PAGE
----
One of my favourite books in my collection of history books is a copy of French Reformer Jacques Lefèvre d’Étaples’ book Epistres et Evangiles pour les cinquante et deux semaines de l’an (Epistles and Gospels for the 52 Weeks of the Year). It is a special book for me because Anne Boleyn was given a beautiful illuminated manuscript of Lefèvre’s work by her brother, George Boleyn, Lord Rochford. It is written in old French but I find it worth the brain strain to read what Anne and her brother were reading in the 1530s.
I quite often dip into it and I picked it up this morning to see what Anne Boleyn would have been reading on Easter Sunday, or “Dimanche de Pâques”. As it’s written in French, and old French at that, I thought it would be easier to share the texts with you as they were written in Tyndale’s Bible, another book that Anne owned. Lefèvre also shared an “exhortation” but I will leave you to ponder the readings for yourself.
Epistle – 1 Corinithians 5: 7-8
“Pourge therfore the olde leven that ye maye be newe dowe [dough] as ye are swete breed [bread]. For Christ oure esterlambe is offered vp for vs. Therfore let vs kepe holy daye not with olde leve nether with the leven of maliciousnes and wickednes: but with the swete breed [bread] of purenes and truth.”
Gospel – Mark 16: 1-7
“And when ye saboth daye was past Mary Magdalen and Mary Iacobi and Salome bought odures that they myght come and anoynt him. And erly in the morninge the nexte daye after the saboth day they came vnto the sepulcre when the sunne was rysen. And they sayd one to another: who shall rolle vs awaye the stone from the dore of the sepulcre? And when they looked they sawe how the stone was rolled awaye: for it was a very greate one. And they went into the sepulcre and sawe a yonge man syttinge on the ryght syde cloothed in a longe whyte garmet and they were abasshed. And he sayd vnto the be not afrayed: ye seke Iesus of Nazareth which was crucified. He is rysen he is not here. Beholde the place where they put him. But go youre waye and tell his disciples and namely Peter: he will goo before you into Galile: there shall ye se him as he sayde vnto you.”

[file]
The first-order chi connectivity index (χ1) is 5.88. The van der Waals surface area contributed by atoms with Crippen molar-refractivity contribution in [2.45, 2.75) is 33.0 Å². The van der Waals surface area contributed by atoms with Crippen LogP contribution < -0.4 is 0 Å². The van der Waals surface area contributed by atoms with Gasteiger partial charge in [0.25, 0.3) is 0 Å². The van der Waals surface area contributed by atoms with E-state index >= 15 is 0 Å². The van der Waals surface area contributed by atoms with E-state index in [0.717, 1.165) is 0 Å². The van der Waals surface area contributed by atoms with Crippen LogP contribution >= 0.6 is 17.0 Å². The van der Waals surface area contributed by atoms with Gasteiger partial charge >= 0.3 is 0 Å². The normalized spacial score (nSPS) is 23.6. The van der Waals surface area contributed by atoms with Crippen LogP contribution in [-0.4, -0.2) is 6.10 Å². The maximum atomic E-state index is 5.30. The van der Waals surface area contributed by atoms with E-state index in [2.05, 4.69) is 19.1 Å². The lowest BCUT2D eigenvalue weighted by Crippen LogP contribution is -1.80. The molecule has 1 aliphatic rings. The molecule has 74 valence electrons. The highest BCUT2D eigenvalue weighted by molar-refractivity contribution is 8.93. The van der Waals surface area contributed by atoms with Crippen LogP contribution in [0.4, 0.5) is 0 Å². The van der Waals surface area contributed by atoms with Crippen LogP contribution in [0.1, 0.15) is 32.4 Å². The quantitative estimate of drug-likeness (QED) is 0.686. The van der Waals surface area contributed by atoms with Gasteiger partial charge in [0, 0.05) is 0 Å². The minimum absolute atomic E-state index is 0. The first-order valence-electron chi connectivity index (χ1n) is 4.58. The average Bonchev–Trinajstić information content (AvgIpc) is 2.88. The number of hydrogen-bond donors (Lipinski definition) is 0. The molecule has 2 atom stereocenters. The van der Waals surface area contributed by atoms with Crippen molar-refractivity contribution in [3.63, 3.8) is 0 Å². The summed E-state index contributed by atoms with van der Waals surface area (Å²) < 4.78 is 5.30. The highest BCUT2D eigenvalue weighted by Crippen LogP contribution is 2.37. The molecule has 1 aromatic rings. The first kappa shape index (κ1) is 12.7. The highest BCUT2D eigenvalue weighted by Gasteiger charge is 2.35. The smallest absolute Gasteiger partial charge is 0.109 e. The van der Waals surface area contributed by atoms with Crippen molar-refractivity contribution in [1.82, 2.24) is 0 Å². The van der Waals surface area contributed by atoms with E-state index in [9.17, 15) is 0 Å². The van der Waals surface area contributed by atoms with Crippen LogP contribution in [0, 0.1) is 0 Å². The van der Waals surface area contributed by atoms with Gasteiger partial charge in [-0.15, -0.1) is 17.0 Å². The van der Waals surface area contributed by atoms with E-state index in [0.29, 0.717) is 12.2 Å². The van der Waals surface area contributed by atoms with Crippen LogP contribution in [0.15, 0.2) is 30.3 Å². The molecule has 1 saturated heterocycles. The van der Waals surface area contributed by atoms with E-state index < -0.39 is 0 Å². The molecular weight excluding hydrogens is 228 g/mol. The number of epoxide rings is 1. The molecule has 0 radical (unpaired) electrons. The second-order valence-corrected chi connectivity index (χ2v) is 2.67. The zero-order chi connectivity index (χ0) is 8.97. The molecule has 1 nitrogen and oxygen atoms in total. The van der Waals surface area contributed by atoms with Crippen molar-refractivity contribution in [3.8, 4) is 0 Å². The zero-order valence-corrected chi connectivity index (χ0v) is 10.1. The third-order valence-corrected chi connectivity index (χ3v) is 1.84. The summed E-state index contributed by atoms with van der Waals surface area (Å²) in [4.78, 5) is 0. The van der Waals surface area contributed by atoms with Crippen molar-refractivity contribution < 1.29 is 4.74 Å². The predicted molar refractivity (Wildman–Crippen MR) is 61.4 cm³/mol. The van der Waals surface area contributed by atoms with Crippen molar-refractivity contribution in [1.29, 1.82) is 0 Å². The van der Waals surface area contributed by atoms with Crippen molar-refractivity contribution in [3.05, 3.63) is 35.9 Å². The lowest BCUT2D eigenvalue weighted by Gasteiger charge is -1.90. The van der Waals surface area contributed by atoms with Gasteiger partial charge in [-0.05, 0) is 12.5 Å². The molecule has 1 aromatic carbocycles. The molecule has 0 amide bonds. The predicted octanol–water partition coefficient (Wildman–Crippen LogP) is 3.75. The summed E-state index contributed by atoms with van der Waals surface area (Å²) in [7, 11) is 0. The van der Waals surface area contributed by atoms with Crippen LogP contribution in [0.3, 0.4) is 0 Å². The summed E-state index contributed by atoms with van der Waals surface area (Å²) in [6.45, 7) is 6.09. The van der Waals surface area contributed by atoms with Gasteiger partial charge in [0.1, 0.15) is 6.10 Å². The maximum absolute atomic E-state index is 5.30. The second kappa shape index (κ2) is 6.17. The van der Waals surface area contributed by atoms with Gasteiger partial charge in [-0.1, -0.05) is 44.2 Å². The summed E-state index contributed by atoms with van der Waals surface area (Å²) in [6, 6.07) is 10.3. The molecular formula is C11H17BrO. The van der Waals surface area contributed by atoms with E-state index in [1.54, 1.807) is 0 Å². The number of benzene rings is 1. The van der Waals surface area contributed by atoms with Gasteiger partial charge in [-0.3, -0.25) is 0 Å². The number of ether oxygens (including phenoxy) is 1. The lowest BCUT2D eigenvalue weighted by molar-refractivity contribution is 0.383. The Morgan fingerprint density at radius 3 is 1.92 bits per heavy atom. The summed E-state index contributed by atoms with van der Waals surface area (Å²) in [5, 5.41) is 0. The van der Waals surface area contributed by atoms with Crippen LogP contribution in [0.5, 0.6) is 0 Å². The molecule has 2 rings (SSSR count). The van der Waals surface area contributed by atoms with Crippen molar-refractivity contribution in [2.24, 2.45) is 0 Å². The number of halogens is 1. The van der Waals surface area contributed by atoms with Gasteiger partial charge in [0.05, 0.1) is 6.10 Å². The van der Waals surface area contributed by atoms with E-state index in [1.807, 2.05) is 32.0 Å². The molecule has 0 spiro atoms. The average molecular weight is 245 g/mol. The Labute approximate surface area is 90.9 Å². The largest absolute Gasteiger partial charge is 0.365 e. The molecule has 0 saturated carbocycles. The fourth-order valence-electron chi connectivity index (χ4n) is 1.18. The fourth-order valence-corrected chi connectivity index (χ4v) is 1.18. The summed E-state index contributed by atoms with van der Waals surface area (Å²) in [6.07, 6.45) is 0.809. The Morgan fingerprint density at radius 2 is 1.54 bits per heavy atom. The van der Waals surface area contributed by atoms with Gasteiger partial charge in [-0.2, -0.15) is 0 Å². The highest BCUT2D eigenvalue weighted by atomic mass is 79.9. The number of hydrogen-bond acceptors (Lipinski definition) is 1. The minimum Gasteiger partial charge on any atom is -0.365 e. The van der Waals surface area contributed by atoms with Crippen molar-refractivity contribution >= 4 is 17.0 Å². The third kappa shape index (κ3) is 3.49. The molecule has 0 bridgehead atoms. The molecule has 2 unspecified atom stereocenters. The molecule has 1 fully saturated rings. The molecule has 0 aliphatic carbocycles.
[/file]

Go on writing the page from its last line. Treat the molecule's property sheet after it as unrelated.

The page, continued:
Whatever your beliefs about the story of Christ, his crucifixion and resurrection, Anne Boleyn had a true faith and I’m sure she would join me in exchanging the traditional Easter greeting: “Christ is risen!”, “He is risen indeed, Alleluia!”
I wish you, your family and friends a very Happy Easter.
Easter Sunday in Tudor Times
On Easter Sunday, the candles in the church and around the sepulchre were extinguished, and then the church lights were re-lit by the priest, from a fire. The sepulchre was opened, and Christ’s resurrection was celebrated with a special mass.
The Easter Sunday mass marked the end of Lent, a period where people’s diets were restricted, so it was only natural to celebrate it with good food. Dairy products and meat were back on the menu, and people enjoyed roasted meats like chicken, lamb and veal.
On this day in history…
- 1531 – Richard Roose (or Rouse), the cook on the household of John Fisher, Bishop of Rochester, was boiled to death after being attainted of high treason. It was claimed that Roose had poisoned a porridge (or pottage)* served to Fisher and his guests on 18th February 1531. All who ate the porridge became ill, and two people died. Click here to read more about it.
Notes and Sources
- Epistres et Evangiles pour les cinquante et deux semaines de l’an – My copy was published in 1976 as Epistres et Evangiles pur les cinquante et deux dimanches de l’an, edited by Guy Bedouelle and Franco Giacone.
- William Tyndale’s translation of the Bible – this can be read online at Wesley Centre Online.